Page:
It has been gratifying to see New Zealanders giving a heartfelt shout out to our farmers, growers, fishers and food processors as valued Covid-19 frontline heroes. It reminds us of the vital part the food and beverage (F&B) sector plays and will continue to play in NZ’s life and economy.
I pay tribute also to the hundreds of scientists and technologists supporting our producers. Scientists are by and large modest individuals, who do not boast of their achievements. Covid-19 has placed many scientists in the public eye and demonstrated their calibre, integrity, and the critical dependence of government on their objective advice.
In just one year, F&B earned NZ almost as much as the breathtaking sum the government has committed to supporting us through the Covid-19 crisis. A report on the sector (MBIE’s Coriolis report) assesses the potential for growing F&B export earnings by 50% in the next 5 years, from $40 billion to $60 billion per year. Pre Covid-19, nearly 50% of our export earnings were from the F&B sector, which accounted for over 10% of NZ employment. Our F&B export value is growing strongly and improving relative to that of other exporting countries.
Growth will not be about volume, but innovation and premium pricing. Increased investment, post Covid-19, in food product development and onshore processing, is a sure-fire way to create new jobs for New Zealanders at all levels.
This growth must happen in line with the government’s carbon emission reduction and freshwater quality targets. More than that, it must actually enhance our environment and reduce waste, which currently amounts to nearly one third of the food we produce. These challenges, as well as pressures on land use, biosecurity, and consumer insistence on product traceability, sustainability, animal welfare, fair working conditions, food safety and optimum nutrition, require an absolute powerhouse of science and innovation behind our farmers and producers.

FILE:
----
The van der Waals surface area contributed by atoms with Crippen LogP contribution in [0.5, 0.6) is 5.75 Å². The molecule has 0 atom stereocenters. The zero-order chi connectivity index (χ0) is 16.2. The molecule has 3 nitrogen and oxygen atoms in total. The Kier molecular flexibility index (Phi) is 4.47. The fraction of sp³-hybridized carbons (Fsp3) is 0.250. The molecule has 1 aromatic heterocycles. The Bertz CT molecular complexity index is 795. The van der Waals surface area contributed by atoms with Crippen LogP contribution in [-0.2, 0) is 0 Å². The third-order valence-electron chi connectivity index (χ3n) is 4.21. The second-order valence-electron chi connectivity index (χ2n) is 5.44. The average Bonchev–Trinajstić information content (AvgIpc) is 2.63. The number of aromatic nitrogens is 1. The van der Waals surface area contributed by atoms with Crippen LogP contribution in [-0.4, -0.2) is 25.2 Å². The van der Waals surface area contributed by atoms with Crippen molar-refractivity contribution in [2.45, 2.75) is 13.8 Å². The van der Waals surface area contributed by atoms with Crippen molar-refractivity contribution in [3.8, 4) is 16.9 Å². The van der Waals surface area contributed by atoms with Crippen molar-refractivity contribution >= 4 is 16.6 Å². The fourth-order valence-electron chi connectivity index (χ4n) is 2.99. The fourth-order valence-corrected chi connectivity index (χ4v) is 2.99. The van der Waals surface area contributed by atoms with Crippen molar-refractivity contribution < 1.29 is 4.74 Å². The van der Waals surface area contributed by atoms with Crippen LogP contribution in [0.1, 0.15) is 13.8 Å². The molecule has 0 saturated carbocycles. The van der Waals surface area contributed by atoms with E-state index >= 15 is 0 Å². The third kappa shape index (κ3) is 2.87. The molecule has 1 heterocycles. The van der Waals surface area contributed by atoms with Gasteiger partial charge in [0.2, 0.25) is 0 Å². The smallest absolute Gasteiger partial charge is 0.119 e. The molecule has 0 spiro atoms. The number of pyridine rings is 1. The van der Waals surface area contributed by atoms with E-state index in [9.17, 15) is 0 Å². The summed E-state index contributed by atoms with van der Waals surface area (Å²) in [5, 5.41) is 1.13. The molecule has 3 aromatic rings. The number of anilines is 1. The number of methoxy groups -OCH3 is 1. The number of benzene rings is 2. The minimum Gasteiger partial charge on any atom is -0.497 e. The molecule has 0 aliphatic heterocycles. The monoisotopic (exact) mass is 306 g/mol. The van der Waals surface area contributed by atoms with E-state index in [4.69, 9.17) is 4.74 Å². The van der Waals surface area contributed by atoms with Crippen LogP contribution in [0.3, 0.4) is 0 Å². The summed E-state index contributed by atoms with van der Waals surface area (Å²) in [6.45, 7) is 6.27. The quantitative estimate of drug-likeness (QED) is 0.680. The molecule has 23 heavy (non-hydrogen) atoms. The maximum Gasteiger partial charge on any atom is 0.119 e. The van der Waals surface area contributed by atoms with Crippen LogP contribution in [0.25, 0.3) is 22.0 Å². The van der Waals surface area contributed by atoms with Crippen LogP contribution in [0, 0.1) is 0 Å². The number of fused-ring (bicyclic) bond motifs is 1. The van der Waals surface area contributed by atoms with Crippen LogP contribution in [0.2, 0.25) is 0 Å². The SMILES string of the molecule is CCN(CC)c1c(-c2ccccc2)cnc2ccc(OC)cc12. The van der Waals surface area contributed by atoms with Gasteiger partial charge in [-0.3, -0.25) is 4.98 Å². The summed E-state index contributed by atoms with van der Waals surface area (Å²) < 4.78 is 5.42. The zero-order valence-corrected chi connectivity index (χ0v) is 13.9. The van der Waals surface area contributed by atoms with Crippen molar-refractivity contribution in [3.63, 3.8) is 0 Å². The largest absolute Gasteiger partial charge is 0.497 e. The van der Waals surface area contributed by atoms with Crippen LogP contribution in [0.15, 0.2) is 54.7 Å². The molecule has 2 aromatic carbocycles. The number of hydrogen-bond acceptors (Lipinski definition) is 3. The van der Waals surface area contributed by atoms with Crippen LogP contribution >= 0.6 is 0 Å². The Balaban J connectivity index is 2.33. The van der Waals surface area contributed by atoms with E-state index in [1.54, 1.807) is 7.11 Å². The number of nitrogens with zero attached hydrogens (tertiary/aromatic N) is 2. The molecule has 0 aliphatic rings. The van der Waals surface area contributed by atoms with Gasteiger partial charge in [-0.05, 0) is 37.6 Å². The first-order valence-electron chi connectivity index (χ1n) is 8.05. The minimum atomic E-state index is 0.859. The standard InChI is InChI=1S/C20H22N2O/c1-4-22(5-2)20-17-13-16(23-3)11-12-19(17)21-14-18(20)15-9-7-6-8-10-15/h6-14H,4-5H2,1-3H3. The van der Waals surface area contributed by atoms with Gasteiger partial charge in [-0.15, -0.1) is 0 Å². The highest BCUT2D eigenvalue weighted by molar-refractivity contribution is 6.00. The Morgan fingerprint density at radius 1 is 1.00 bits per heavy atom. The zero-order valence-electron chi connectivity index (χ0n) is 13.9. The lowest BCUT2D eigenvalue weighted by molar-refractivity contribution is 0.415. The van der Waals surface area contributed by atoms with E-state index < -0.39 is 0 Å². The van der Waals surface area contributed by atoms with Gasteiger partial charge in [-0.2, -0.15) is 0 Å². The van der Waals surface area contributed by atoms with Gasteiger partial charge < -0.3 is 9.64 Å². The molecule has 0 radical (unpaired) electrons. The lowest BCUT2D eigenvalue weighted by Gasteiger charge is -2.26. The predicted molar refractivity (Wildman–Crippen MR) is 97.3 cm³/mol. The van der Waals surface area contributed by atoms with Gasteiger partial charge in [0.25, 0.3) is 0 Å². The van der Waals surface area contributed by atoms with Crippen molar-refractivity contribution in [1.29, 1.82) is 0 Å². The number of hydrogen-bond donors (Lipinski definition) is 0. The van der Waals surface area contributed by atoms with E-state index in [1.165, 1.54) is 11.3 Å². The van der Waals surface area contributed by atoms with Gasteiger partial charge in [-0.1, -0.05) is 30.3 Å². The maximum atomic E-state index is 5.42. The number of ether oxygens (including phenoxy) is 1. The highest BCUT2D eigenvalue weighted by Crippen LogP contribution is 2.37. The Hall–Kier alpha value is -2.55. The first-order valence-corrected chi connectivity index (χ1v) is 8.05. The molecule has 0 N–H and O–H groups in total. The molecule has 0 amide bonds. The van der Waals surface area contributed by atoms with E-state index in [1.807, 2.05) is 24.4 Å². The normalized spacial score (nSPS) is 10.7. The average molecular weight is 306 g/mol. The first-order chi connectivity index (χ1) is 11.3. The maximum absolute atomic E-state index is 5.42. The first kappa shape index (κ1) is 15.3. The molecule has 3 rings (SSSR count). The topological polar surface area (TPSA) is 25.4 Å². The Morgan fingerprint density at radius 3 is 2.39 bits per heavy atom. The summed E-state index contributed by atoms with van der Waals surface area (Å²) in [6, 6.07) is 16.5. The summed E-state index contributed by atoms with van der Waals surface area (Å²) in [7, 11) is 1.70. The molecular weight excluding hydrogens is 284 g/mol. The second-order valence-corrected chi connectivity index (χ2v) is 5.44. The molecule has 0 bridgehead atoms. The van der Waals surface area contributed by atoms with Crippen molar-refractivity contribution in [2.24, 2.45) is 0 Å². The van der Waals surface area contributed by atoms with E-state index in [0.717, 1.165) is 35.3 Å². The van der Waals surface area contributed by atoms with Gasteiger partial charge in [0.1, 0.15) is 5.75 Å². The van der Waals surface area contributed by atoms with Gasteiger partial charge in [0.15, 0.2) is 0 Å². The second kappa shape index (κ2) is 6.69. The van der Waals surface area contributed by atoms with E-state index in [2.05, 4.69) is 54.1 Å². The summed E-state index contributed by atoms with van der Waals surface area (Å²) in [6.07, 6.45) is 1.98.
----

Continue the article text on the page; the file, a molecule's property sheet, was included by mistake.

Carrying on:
Although there will be even more demand for our high quality, and relatively low carbon emission, beef, lamb and dairy, we have to gear up for the consumer drive to more plant-based diets and keep ahead of all the developments in alternative proteins. These alternatives are science and technology-intensive.
Many well-motivated New Zealanders, with understandable concerns about climate change, think that we should convert from pastoral farming to growing crops. As Distinguished Professor Harjinder Singh, director of the Riddet Institute, pointed out in a North & South feature (November 2019), such a conversion by New Zealand would not reduce the impacts of global climate change, but simply shift production to higher carbon emitting producers in other countries. In any case, three-fifths of our productive land is completely unsuitable for crops. Grass-fed beef and sheep farming are the best land use.
The nutritional value-for-money of our red meat and dairy is hard to beat. While sticking to their knitting, agri-food producers, with help from the scientists, are also enthusiastically and intelligently diversifying what they grow (hemp, quinoa, new vegetable and fruit varieties), embedding considerable value in the range of foods we now produce and export. Look at the success of A2 milk, First Light’s grass-fed wagyu beef and Zespri’s Sungold kiwifruit.
Horticulture is growing faster than other sectors. Fruit exports have doubled since 2008. It was a great relief that we managed to get most of the high-earning kiwifruit and apple crops in during lockdown. Strong new export lines are olives, berries, avocados, wine, honey and seafood. We have every reason to be proud of our wonderful wines and super-nutritious, safe and well-regulated natural foods. Don’t underestimate the amount of research that goes into delivering “natural” foods.
Our economic die was cast when these islands split from the Gondwana continent and drifted into a (now) benign temperate zone a long way from the rest of the world. We are long and narrow, with an enormous coastline, so we don’t get too hot or cold, and have access to ocean resources. A veritable ‘Goldilocks Zone’. The MBIE Coriolis report says, rather poetically, we have, “The light of Spain with the climate of Bordeaux” and a location that will buffer the effects of climate change.
We can feed ourselves many times over. New Zealand produces and exports high quality protein and protein rich foods to the world, but on a global scale our contribution is relatively small. We have a responsibility to share the bounty of beautiful food and beverage we produce with all New Zealanders, as well as consumers of our exports.
Let’s now get behind the F&B sector and start earning our way out of this crisis. Food is our past, present and future economy.
By Kevin Marshall, Chair of the Riddet Institute Board, a company director and consultant in food technology research and development.